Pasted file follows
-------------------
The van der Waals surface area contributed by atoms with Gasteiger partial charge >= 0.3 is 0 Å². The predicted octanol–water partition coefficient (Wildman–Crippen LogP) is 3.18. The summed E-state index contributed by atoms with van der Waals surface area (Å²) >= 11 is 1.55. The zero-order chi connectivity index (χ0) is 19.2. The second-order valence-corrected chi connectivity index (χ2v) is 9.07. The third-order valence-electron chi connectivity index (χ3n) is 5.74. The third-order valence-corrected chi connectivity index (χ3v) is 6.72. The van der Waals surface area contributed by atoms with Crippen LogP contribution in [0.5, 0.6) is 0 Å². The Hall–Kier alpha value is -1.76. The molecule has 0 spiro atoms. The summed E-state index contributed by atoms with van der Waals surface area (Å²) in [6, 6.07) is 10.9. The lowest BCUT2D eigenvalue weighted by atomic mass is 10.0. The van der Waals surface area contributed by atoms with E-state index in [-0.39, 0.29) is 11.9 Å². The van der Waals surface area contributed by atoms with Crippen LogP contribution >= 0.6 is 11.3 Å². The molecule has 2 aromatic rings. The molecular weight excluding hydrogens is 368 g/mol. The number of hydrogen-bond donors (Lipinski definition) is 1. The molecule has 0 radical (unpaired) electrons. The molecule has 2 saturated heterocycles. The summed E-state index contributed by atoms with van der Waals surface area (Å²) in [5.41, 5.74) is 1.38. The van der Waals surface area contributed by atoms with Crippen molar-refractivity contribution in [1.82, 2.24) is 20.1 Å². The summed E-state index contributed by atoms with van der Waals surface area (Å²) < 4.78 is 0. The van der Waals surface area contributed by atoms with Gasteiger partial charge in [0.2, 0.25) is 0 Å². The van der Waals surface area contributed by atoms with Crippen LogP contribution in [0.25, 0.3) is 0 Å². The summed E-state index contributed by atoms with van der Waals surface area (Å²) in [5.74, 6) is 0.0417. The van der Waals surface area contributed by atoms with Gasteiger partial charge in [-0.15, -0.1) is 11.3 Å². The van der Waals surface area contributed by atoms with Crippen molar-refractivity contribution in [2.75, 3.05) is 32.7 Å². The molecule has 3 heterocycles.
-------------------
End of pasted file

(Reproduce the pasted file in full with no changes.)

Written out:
The van der Waals surface area contributed by atoms with Gasteiger partial charge >= 0.3 is 0 Å². The predicted octanol–water partition coefficient (Wildman–Crippen LogP) is 3.18. The summed E-state index contributed by atoms with van der Waals surface area (Å²) >= 11 is 1.55. The zero-order chi connectivity index (χ0) is 19.2. The second-order valence-corrected chi connectivity index (χ2v) is 9.07. The third-order valence-electron chi connectivity index (χ3n) is 5.74. The third-order valence-corrected chi connectivity index (χ3v) is 6.72. The van der Waals surface area contributed by atoms with Crippen LogP contribution in [0.5, 0.6) is 0 Å². The Hall–Kier alpha value is -1.76. The molecule has 0 spiro atoms. The summed E-state index contributed by atoms with van der Waals surface area (Å²) in [6, 6.07) is 10.9. The lowest BCUT2D eigenvalue weighted by atomic mass is 10.0. The van der Waals surface area contributed by atoms with E-state index in [-0.39, 0.29) is 11.9 Å². The van der Waals surface area contributed by atoms with Crippen LogP contribution >= 0.6 is 11.3 Å². The molecule has 2 aromatic rings. The molecular weight excluding hydrogens is 368 g/mol. The number of hydrogen-bond donors (Lipinski definition) is 1. The molecule has 0 radical (unpaired) electrons. The molecule has 2 saturated heterocycles. The summed E-state index contributed by atoms with van der Waals surface area (Å²) in [5.41, 5.74) is 1.38. The van der Waals surface area contributed by atoms with Crippen molar-refractivity contribution in [1.82, 2.24) is 20.1 Å². The summed E-state index contributed by atoms with van der Waals surface area (Å²) < 4.78 is 0. The van der Waals surface area contributed by atoms with Gasteiger partial charge in [0.2, 0.25) is 0 Å². The van der Waals surface area contributed by atoms with Crippen LogP contribution in [0.25, 0.3) is 0 Å². The summed E-state index contributed by atoms with van der Waals surface area (Å²) in [5.74, 6) is 0.0417. The van der Waals surface area contributed by atoms with Gasteiger partial charge in [-0.15, -0.1) is 11.3 Å². The van der Waals surface area contributed by atoms with Crippen molar-refractivity contribution in [2.75, 3.05) is 32.7 Å². The molecule has 3 heterocycles.